• September 1, 2007
  • By Ian Jacobs, vice president and research director, Forrester Research

Across the Universe

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Wouldn't it be ideal if consumers could call a single number at a company for customer support and get their problem fixed by any agent that picked up the phone, regardless of what product they own? In their endless efforts to strike the optimal balance between reducing costs and improving customer service, contact center managers have begun to examine this idea of the universal agent, agents theoretically capable of handling any contact, via any channel. This notion certainly grabs the attention of contact center managers, the poor folks who have been repeatedly asked to hold the line on costs. In fact, universal agents sound like a panacea for cost control, as such a setup would require both fewer agents and a less complicated technology infrastructure. The arguments in favor of this universal agent model often include improvement in customer service and customer experience, as well. Fewer transfers and escalations of contacts should mean that first-call resolution rates will rise--and better first-call resolution rates translate into higher customer satisfaction. Like most supposed panaceas, however, this model raises at least as many problems as it might solve. To succeed with a universal agent model, every agent must have a sturdy grasp on all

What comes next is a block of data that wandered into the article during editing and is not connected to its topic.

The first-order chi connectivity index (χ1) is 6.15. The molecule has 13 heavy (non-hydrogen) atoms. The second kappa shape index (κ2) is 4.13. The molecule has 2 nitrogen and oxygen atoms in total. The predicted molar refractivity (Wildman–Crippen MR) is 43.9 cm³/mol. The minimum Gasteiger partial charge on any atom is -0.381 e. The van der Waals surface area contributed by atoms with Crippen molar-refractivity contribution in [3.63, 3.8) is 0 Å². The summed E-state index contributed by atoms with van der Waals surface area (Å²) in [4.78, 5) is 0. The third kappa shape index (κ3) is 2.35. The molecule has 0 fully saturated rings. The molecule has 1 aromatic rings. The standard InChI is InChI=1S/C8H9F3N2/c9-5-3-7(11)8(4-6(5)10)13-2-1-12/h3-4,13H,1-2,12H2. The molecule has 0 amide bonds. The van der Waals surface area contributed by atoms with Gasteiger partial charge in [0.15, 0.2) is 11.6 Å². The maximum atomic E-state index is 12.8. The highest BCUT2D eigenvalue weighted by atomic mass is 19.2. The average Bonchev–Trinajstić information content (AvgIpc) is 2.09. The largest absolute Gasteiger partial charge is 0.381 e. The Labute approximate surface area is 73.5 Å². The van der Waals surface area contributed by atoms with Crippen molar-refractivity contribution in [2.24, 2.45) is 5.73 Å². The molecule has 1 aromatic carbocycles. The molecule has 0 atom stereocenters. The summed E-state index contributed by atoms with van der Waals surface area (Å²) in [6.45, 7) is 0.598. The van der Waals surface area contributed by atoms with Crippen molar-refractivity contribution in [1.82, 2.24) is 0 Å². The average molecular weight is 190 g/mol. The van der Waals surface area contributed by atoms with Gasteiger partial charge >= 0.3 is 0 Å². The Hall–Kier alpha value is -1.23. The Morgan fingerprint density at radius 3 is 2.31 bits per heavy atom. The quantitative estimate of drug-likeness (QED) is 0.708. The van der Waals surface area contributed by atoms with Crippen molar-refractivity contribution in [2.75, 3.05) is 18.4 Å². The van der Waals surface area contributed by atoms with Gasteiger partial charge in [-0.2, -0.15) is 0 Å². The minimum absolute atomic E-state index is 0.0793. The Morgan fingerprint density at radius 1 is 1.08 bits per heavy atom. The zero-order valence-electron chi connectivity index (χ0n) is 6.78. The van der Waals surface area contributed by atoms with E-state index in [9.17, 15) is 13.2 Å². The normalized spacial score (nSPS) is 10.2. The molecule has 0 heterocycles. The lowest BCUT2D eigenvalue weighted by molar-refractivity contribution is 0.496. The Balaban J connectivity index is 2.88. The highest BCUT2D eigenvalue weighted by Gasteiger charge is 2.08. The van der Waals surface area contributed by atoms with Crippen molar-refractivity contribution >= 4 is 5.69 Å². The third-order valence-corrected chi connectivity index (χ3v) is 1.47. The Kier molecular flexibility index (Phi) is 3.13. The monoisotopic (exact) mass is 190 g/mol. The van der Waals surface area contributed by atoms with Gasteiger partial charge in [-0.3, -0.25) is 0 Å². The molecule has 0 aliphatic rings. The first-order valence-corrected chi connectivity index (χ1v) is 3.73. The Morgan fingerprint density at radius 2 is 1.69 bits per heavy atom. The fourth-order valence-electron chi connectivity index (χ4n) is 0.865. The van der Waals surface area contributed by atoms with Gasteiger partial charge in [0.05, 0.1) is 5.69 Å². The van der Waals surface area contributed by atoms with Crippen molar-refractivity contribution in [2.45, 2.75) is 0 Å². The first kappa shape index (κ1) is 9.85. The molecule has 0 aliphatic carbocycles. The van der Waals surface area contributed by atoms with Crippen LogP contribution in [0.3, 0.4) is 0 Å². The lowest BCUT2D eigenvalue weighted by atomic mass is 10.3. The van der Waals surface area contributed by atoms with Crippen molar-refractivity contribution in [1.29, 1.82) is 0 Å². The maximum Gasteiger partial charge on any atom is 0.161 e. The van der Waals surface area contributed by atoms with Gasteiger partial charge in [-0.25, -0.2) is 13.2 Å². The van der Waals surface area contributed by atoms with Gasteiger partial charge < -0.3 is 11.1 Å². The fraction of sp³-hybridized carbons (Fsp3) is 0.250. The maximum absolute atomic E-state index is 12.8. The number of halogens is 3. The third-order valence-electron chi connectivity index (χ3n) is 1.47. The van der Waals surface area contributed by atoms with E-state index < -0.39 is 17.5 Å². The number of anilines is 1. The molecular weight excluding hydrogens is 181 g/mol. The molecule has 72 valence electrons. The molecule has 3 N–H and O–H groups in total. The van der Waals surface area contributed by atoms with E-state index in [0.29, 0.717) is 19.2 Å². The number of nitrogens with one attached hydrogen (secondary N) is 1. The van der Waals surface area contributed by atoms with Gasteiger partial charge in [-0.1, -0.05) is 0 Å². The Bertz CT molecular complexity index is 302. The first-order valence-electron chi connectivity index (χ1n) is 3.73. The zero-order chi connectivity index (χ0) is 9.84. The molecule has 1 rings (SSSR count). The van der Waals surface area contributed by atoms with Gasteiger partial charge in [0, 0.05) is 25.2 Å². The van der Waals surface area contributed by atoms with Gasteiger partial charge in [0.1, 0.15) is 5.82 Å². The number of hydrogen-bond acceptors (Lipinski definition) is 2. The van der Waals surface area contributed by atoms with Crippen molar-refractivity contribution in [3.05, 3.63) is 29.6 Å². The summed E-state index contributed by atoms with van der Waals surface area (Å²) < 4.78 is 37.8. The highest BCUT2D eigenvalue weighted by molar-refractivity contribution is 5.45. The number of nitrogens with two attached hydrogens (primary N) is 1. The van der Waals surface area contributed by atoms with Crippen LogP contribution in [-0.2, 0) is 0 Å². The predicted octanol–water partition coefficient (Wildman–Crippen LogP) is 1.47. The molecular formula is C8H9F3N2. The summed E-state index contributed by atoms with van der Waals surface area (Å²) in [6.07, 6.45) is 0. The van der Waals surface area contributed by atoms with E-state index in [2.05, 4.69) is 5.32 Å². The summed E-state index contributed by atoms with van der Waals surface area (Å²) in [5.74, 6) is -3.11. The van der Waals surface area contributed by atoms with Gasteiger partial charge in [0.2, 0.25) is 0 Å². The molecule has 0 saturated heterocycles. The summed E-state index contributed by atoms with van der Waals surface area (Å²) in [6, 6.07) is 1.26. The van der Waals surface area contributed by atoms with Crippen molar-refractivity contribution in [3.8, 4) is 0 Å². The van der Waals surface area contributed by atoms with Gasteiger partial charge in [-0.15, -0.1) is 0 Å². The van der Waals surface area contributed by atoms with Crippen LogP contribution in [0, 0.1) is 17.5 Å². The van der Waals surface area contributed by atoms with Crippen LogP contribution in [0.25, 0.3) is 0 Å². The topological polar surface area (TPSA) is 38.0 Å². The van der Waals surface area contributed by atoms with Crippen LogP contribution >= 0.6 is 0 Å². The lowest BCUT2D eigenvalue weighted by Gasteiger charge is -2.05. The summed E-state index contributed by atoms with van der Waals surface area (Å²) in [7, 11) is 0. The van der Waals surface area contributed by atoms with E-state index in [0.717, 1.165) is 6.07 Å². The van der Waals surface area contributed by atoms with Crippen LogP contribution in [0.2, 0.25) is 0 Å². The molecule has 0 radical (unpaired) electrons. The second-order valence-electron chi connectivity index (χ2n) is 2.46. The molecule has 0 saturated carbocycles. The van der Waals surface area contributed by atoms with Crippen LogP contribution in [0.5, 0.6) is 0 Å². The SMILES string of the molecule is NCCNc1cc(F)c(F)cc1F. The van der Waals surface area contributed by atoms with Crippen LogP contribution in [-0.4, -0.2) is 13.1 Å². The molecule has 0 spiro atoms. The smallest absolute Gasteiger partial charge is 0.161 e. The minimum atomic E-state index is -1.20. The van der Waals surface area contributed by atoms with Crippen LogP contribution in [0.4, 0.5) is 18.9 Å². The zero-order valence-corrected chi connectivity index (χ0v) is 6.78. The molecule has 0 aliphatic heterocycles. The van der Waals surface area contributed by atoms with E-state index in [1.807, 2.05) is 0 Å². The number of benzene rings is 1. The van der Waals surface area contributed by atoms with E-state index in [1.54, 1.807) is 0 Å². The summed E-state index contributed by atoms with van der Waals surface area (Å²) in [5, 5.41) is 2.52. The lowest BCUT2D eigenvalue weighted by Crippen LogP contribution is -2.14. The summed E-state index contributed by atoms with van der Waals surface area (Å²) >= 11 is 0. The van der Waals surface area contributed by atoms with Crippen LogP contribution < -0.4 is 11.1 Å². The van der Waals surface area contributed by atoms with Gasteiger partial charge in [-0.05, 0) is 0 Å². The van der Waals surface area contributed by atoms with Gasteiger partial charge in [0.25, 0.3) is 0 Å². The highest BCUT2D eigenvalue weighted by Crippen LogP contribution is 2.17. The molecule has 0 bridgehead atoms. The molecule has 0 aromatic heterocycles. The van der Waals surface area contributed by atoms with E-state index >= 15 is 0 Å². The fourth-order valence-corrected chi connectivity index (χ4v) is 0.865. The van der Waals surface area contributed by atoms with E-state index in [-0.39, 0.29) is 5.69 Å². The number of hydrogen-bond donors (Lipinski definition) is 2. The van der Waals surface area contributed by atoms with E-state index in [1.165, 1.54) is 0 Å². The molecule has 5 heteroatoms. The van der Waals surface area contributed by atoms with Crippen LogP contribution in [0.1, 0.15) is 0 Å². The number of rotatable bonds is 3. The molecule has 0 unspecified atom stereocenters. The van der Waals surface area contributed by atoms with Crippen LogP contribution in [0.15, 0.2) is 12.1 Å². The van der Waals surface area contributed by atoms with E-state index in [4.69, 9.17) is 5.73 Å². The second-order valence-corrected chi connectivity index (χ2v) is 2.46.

of the possible types of transactions that could occur in that customer interaction organization. Agent skill sets, and the methods for quantifying and tracking those skills, developed for a reason. At the most basic level, in a multicultural and multilingual society, it makes little sense to only hire agents completely fluent in all of the major languages that might be used in the contact center, especially for large companies with hundreds or thousands of agents. A truly universal agent would require a lot of behind-the-scenes technology. Much of that technology would actually improve the agent and customer experience regardless of whether the agents are specialized or universal. A single sign-on and a unified desktop would reduce the frustration and resource consumption of repetitive data entry; agents would also be spared having to switch between numerous applications. The simplified desktop should be an ideal toward which organizations consistently strive, but the universal model basically requires such a desktop. Training issues would also be exponentially more complex for universal agents. Customer-facing employees would need to both understand every transaction possible with a customer in that contact center and know how to operate the tools and applications required for those processes. To add complexity atop complexity, the universal agents would need to have equal facility providing that support over every channel, including chat, email, and phone, as well as possibly collaborative applications. Still, a universal agent model can make sense--but only under very limited circumstances. For example, universal agents could be a fit for some B2C companies that have a single product line--even if that line is a high-volume one. Those agents would have only a limited set of skills to master; customer concerns would center on just a handful of topics. This model even applies to multilingual centers with simple processes, such as directory assistance, where all agents must be fluently bilingual. But as companies grow--and that does seem to be the idea for most companies--the number of products, product areas, and even business units expands, undermining the aptness of the universal agent model. In cases where the customer-support organization must deal with such different types of support (i.e., numerous product types, product lines, etc.), organizations should focus on creating multiple skill sets, workflow rules to handle issues such as escalation, and a well-built routing engine to ensure that the best agent gets sent each contact--in short, a universal contact queue with a routing-engine traffic cop to send contacts to empowered and well-trained agents. Ian Jacobs is a senior analyst in Frost & Sullivan's contact center practice. Contact him at ian.jacobs@frost.com.
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